Document Detail


Aortic root dimensions in elite athletes.
MedLine Citation:
PMID:  20494674     Owner:  NLM     Status:  MEDLINE    
Abstract/OtherAbstract:
Although cardiac adaptation to different sports has been extensively described, the potential effect of top-level training on the aortic root dimension remains not investigated fully. To explore the full range of aortic root diameters in athletes, 615 elite athletes (370 endurance-trained athletes and 245 strength-trained athletes; 410 men; mean age 28.4 +/- 10.2 years, range 18 to 40) underwent transthoracic echocardiography. The end-diastolic aortic diameters were measured at 4 locations: (1) the aortic annulus, (2) the sinuses of Valsalva, (3) the sinotubular junction, and (4) the maximum diameter of the proximal ascending aorta. Ascending aorta dilation at the sinuses of Valsalva was defined as a diameter greater than the upper limit of the 95% confidence interval of the overall distribution. The left ventricular (LV) mass index and ejection fraction did not significantly differ between the 2 groups. However, the strength-trained athletes had an increased body surface area, sum of wall thickness (septum plus LV posterior wall), LV circumferential end-systolic stress, and relative wall thickness. In contrast, the left atrial volume index, LV stroke volume, and LV end-diastolic diameter were greater in the endurance-trained athletes. The aortic root diameter at all levels was significantly greater in the strength-trained athletes (p <0.05 for all comparisons). However, ascending aorta dilation was observed in only 6 male power athletes (1%). Mild aortic regurgitation was observed in 21 athletes (3.4%). On multivariate analyses, in the overall population of athletes, the body surface area (p <0.0001), type (p <0.001) and duration (p <0.01) of training, and LV circumferential end-systolic stress (p <0.01) were the only independent predictors of the aortic root diameter at all levels. In conclusion, the aortic root diameter was significantly greater in elite strength-trained athletes than in age- and gender-matched endurance athletes. However, significant ascending aorta dilation and aortic regurgitation proved to be uncommon.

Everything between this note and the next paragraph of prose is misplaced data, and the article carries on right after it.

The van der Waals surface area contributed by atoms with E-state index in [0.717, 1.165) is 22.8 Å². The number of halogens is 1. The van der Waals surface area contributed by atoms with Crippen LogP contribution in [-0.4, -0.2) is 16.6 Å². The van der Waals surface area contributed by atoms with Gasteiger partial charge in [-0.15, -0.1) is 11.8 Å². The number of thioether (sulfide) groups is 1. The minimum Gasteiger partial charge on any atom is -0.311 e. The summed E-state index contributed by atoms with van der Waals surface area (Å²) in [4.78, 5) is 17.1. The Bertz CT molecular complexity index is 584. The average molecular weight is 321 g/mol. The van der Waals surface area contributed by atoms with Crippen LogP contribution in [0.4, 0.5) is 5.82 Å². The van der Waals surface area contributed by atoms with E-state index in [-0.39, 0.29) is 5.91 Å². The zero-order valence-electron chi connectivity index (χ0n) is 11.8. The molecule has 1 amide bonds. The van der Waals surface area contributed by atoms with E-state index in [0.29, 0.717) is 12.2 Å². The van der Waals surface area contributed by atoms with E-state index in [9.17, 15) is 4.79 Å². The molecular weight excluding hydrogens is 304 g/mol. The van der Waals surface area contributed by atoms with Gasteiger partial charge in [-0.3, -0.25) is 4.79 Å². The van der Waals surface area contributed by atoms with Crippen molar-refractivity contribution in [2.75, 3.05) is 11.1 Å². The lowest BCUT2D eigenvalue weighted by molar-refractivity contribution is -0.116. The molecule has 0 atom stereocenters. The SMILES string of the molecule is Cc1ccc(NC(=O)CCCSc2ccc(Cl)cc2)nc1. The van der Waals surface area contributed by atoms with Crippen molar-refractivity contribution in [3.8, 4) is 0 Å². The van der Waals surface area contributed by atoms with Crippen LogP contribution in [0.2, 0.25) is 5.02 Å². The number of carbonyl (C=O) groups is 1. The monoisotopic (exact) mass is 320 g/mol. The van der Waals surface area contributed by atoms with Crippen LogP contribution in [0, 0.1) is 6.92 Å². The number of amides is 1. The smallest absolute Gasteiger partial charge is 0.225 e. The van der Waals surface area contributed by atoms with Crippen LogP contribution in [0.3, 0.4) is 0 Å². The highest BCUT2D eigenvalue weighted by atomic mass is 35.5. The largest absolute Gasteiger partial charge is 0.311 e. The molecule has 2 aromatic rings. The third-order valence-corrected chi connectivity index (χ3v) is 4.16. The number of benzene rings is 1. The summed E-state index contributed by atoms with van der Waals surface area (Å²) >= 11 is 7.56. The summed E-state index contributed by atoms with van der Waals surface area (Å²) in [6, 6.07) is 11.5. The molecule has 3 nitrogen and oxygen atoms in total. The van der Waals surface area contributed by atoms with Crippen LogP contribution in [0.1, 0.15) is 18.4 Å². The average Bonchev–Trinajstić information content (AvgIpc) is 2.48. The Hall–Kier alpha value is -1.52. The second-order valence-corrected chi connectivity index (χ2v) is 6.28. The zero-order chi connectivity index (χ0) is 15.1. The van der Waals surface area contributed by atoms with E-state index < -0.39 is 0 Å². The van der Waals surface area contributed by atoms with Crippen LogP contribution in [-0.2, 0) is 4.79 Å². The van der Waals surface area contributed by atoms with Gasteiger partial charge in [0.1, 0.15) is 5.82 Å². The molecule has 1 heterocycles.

Authors:
Antonello D'Andrea; Rosangela Cocchia; Lucia Riegler; Raffaella Scarafile; Gemma Salerno; Rita Gravino; Olga Vriz; Rodolfo Citro; Giuseppe Limongelli; Giovanni Di Salvo; Sergio Cuomo; Pio Caso; Maria Giovanna Russo; Raffaele Calabrò; Eduardo Bossone
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Publication Detail:
Type:  Journal Article    
Journal Detail:
Title:  The American journal of cardiology     Volume:  105     ISSN:  1879-1913     ISO Abbreviation:  Am. J. Cardiol.     Publication Date:  2010 Jun 
Date Detail:
Created Date:  2010-05-24     Completed Date:  2010-07-08     Revised Date:  -    
Medline Journal Info:
Nlm Unique ID:  0207277     Medline TA:  Am J Cardiol     Country:  United States    
Other Details:
Languages:  eng     Pagination:  1629-34     Citation Subset:  AIM; IM    
Copyright Information:
Copyright 2010 Elsevier Inc. All rights reserved.
Affiliation:
Department of Cardiology, Second University of Naples, Naples, Italy. antonellodandrea@libero.it
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MeSH Terms
Descriptor/Qualifier:
Adolescent
Adult
Aorta / pathology,  ultrasonography*
Aortic Valve / ultrasonography
Aortic Valve Insufficiency / ultrasonography
Athletes*
Diastole
Echocardiography*
Female
Humans
Male
Predictive Value of Tests
Sensitivity and Specificity
Sinus of Valsalva / ultrasonography

From MEDLINE®/PubMed®, a database of the U.S. National Library of Medicine


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